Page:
Link to post
Share on other sites

Traditional Navigation in the Western Pacific
A Search for Pattern

http://www.penn.museum/sites/Navigation/Misc/contents.html
fig9anim.gif
fig3anim.gif

Navigation and Stick Charts
http://www.rmiembassyus.org/Culture.htm#navig


From necessity, the sailors of the Marshalls were among the best in the Pacific: their islands were the smallest and they traveled the most. Their brilliant voyaging was based on their skills of observation. Meticulous observation of the only two things visible -- sky and water, the stars and the swells of the sea.

The voyages themselves were made in that fraction of the year when the Trades were not blowing and the weather was settled, and their craft grouped themselves together in large numbers -- which was not to say that all could not perish, as happened to over 100 canoes in 1830 and 35 vessels three decades later. Navigation was of course from island to island, or to sea-marks -- areas of ocean or reef that were recognized by the initiated. These objectives were reached by following the star paths above or the patterns of the sea around, or both. An apprentice would spend years memorizing hundreds of star courses between the atolls, as well as the marks, sea-ways, cloud shapes, winds, and the flight of birds. These, collated with his internal log and mental chronometer, added to the sailing masters retaining a wonderful and infallible sense of position through tacks, currents, gale-set without any sight of land, or sometimes even, clear sky.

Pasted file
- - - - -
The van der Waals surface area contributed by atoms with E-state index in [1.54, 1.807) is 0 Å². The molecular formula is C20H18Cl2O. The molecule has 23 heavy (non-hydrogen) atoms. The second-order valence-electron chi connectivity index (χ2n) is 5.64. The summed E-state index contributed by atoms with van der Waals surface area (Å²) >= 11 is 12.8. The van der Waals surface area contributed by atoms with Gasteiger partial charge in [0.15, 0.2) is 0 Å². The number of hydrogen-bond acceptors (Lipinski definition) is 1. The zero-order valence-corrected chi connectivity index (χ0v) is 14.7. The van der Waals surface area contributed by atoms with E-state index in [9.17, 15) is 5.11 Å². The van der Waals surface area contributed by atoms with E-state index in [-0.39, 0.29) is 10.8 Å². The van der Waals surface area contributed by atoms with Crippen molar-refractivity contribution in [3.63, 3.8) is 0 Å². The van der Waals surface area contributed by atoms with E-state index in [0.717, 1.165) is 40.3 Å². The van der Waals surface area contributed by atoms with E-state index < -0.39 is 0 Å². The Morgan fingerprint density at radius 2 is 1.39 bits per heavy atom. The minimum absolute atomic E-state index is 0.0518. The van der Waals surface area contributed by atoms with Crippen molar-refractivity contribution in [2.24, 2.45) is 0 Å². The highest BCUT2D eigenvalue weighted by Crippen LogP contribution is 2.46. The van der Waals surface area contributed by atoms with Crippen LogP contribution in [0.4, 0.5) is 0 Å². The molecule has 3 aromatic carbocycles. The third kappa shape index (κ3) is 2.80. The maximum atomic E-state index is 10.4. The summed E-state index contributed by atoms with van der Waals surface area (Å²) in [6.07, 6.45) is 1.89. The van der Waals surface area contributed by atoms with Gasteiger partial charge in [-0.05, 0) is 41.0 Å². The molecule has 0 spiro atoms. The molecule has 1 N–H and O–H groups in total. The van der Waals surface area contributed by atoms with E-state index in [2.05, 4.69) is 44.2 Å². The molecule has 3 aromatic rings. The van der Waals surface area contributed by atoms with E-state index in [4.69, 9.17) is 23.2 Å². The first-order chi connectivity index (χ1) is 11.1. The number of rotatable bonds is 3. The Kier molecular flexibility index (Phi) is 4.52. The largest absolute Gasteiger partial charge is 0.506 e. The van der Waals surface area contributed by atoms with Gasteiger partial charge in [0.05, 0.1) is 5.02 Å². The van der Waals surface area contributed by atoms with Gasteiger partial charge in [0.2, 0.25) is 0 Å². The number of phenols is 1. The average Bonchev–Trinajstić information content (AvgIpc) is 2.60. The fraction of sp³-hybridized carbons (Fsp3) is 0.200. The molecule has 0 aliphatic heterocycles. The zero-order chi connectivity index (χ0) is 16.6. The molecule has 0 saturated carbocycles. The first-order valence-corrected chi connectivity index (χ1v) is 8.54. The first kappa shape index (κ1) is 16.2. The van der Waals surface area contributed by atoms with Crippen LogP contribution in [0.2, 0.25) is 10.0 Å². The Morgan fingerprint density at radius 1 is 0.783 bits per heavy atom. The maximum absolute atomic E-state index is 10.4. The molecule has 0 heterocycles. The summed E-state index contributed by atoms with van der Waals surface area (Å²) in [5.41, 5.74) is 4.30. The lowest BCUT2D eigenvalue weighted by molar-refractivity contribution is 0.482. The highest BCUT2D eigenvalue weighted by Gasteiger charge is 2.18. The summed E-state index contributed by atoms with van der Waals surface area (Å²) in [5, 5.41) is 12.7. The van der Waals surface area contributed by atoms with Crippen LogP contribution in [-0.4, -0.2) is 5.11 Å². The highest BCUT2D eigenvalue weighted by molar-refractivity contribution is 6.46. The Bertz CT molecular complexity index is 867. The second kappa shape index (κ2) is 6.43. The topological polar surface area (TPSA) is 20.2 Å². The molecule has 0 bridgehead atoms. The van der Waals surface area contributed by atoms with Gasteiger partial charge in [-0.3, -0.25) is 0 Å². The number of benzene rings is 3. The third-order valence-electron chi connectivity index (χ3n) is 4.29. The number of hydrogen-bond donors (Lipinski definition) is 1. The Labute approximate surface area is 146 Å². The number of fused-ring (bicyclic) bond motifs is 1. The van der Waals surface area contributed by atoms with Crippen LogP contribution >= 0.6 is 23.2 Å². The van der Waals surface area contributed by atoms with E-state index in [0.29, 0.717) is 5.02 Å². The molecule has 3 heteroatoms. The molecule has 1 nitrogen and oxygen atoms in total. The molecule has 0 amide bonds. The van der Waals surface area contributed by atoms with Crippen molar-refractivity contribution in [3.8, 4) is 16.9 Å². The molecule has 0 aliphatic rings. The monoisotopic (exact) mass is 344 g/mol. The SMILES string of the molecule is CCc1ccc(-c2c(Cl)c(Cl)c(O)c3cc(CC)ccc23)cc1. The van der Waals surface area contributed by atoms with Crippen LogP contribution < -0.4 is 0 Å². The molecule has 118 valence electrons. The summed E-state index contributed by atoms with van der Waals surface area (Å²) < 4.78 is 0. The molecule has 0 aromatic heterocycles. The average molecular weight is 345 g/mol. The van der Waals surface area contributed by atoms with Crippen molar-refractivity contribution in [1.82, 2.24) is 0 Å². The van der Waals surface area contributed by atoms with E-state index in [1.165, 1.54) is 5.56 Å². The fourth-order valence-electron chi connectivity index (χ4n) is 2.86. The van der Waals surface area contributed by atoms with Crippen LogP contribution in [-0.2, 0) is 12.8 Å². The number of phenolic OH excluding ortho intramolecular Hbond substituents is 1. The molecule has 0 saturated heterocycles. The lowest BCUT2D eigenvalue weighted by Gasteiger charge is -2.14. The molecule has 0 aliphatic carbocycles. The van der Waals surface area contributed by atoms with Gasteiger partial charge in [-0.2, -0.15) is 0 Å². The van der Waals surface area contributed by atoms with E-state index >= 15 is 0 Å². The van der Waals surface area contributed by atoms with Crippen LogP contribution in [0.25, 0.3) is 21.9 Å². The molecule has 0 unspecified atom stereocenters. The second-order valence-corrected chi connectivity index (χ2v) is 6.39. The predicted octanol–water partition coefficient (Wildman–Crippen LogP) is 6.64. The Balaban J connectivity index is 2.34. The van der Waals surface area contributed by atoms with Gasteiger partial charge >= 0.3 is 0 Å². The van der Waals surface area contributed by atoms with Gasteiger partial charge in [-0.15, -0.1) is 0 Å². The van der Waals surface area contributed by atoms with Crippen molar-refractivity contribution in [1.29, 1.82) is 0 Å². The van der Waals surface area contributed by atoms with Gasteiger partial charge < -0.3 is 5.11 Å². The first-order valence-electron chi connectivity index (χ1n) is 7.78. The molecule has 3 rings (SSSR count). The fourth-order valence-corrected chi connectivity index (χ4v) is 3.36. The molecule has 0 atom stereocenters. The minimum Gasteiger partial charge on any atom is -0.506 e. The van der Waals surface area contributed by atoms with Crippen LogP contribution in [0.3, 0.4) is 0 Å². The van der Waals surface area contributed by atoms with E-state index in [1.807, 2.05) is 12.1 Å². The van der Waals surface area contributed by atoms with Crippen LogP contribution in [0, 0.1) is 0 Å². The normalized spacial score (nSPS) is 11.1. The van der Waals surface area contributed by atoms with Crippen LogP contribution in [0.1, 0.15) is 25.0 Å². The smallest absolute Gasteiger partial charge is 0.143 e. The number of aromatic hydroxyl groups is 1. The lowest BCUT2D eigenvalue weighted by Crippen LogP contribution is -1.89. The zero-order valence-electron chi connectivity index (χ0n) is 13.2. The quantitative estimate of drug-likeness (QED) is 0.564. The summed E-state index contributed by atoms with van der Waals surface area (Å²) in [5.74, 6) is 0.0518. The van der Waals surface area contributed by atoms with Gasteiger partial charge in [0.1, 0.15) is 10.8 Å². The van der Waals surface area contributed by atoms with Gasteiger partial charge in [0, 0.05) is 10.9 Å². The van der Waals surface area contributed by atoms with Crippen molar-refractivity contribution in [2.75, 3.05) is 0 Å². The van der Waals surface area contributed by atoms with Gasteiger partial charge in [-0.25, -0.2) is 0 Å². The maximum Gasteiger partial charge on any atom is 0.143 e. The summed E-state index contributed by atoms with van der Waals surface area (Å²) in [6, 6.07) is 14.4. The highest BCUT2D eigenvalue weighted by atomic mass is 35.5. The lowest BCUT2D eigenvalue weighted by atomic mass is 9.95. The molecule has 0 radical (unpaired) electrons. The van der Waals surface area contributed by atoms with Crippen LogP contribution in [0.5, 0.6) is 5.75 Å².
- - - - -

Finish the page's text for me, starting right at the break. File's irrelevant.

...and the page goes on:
The stick-charts were used to teach and record the swells of the sea itself. The science of swells is unknown outside the Pacific.


60133223.jpg

Link to post
Share on other sites

we've no idea what proportion of those that set out over the years actually arrived where they intended